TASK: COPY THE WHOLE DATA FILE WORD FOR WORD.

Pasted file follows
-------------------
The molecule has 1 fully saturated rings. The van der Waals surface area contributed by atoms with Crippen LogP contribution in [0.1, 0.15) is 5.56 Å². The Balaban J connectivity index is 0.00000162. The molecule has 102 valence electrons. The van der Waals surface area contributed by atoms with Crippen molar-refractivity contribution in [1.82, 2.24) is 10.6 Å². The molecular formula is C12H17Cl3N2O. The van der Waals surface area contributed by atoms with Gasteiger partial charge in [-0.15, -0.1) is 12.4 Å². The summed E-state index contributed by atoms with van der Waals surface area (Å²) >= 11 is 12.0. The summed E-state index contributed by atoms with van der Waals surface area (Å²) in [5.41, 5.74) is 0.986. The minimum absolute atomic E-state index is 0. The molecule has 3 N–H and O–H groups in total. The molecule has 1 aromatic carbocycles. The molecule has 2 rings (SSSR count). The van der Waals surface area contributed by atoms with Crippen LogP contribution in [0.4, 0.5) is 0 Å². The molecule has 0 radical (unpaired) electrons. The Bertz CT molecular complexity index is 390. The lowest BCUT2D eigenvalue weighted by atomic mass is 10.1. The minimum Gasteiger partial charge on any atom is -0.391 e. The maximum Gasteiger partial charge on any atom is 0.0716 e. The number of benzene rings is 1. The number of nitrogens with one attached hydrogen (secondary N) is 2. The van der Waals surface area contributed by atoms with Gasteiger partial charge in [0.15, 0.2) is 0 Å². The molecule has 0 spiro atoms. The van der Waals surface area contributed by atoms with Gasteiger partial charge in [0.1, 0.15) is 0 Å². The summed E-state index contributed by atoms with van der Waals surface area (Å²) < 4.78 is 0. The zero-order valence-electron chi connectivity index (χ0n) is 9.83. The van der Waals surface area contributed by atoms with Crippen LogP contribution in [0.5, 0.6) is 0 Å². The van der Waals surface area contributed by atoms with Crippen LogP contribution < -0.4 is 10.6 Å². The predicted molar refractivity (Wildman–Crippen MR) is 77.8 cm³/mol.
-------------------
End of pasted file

The molecule has 1 fully saturated rings. The van der Waals surface area contributed by atoms with Crippen LogP contribution in [0.1, 0.15) is 5.56 Å². The Balaban J connectivity index is 0.00000162. The molecule has 102 valence electrons. The van der Waals surface area contributed by atoms with Crippen molar-refractivity contribution in [1.82, 2.24) is 10.6 Å². The molecular formula is C12H17Cl3N2O. The van der Waals surface area contributed by atoms with Gasteiger partial charge in [-0.15, -0.1) is 12.4 Å². The summed E-state index contributed by atoms with van der Waals surface area (Å²) >= 11 is 12.0. The summed E-state index contributed by atoms with van der Waals surface area (Å²) in [5.41, 5.74) is 0.986. The minimum absolute atomic E-state index is 0. The molecule has 3 N–H and O–H groups in total. The molecule has 1 aromatic carbocycles. The molecule has 2 rings (SSSR count). The van der Waals surface area contributed by atoms with Crippen LogP contribution in [0.4, 0.5) is 0 Å². The molecule has 0 radical (unpaired) electrons. The Bertz CT molecular complexity index is 390. The lowest BCUT2D eigenvalue weighted by atomic mass is 10.1. The minimum Gasteiger partial charge on any atom is -0.391 e. The maximum Gasteiger partial charge on any atom is 0.0716 e. The number of benzene rings is 1. The number of nitrogens with one attached hydrogen (secondary N) is 2. The van der Waals surface area contributed by atoms with Gasteiger partial charge in [0.15, 0.2) is 0 Å². The molecule has 0 spiro atoms. The van der Waals surface area contributed by atoms with Gasteiger partial charge in [0.1, 0.15) is 0 Å². The summed E-state index contributed by atoms with van der Waals surface area (Å²) < 4.78 is 0. The zero-order valence-electron chi connectivity index (χ0n) is 9.83. The van der Waals surface area contributed by atoms with Crippen LogP contribution in [0.5, 0.6) is 0 Å². The van der Waals surface area contributed by atoms with Crippen LogP contribution < -0.4 is 10.6 Å². The predicted molar refractivity (Wildman–Crippen MR) is 77.8 cm³/mol.